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GAA are testing the loyalty of their patrons to the limit

Editorial

GAA are testing the loyalty of their patrons to the limit


First off, what a day it was for the loyal Mayo GAA brethren in Croke Park on Sunday. We went there dreaming of a famous double victory over the aristocrats of Kerry but by 4.05pm our dreams lay in tatters, as we contemplated the long journey home with hopes of Sam Maguire dashed for yet another year.
But come 5pm, the close on 30,000 supporters bedecked in Red and Green were back in full voice as we made our way out on to Jones Road, trying to comprehend what we had seen in an amazing second half.
This bunch of footballers owe Mayo absolutely nothing having gone to the last four in the championship for four seasons running but from somewhere they summoned the energy, with 14 men, for an almighty effort that looked to have blown a rapidly improving Kerry team out of sight.
But the Green and Gold are nothing if not resourceful and in a frantic finale they broke our hearts and clinched a draw which in the end, sent everyone home with hope in their hearts.
It was an occasion to savour and everyone seemed set for round two on Saturday evening, only to be plunged into uncertainty and bemusement with an impromptu announcement of a replay at the Gaelic Grounds in Limerick.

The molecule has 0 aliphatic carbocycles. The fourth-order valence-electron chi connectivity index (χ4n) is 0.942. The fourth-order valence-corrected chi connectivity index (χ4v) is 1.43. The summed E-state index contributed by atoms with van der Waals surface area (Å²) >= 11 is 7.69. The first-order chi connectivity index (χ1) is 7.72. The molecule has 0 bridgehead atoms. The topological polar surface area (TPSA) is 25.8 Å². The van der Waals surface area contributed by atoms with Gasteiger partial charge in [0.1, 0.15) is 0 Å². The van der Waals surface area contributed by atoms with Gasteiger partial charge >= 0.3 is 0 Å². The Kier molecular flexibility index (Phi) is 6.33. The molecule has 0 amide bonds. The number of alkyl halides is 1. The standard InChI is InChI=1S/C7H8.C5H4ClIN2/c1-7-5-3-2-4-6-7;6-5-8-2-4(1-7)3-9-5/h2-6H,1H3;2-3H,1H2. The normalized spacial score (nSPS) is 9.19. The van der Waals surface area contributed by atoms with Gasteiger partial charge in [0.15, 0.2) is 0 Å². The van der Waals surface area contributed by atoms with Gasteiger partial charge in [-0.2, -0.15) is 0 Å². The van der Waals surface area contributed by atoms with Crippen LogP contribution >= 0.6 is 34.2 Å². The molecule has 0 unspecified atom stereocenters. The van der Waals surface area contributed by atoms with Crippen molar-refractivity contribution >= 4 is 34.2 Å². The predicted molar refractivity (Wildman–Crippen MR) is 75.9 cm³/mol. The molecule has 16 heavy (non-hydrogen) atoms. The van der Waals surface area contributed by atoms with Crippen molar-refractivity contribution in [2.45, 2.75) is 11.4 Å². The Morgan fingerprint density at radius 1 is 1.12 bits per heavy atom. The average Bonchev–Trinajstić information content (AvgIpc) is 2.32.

What followed for the next 24 hours was another shambolic PR disaster for the GAA. Hot on the heels of the embarrassing Garth Brooks episode and the ‘leaking’ of the controversial Sky TV deal, the GAA decide to run for cover instead of adequately explaining why the game had to take place in the Gaelic Grounds.
As we now know, the ‘Croke Park Classic’ has been pencilled in for August 30 in Croke Park for months now and due to the other All-Ireland semi-final between Donegal and Dublin and the All-Ireland Hurling Final, there was no Saturday or Sunday left for Mayo or Kerry to play their replay in Croke Park.
It is incomprehensible to think the decision makers at the GAA headquarters failed to legislate for a replay but rather than come clean before the Mayo and Kerry game and make it clear to everyone involved that a replay would require a change of venue, they simply sat on their hands and dropped a bombshell when it suited themselves.
Then we get the spin of the decision being ‘good for the game’, as a big game is moved from Croke Park to another venue, when in reality we all know it is only happening due to the clash with the Croke Park Classic.
In summary, if the GAA wants to continue its flirtations with the corporate sector, it needs to come clean and start treating its loyal followers with the respect they deserve. While there are major logistical issues with the Limerick venue, it does have its advantages and these could easily have been put on the table well in advance of the last Sunday’s semi-final. Much like the handing of the Sky TV deal, the GAA needs to be upfront in their dealing with the grassroots of the association. Making unpopular decisions behind closed doors and then running for cover is something we are used to from political parties and we all know the difficult task they face to remain popular and relevant.

Contact
The Mayo News
The Fairgreen, Westport,
Co Mayo. t 098 25311
e editor@mayonews.ie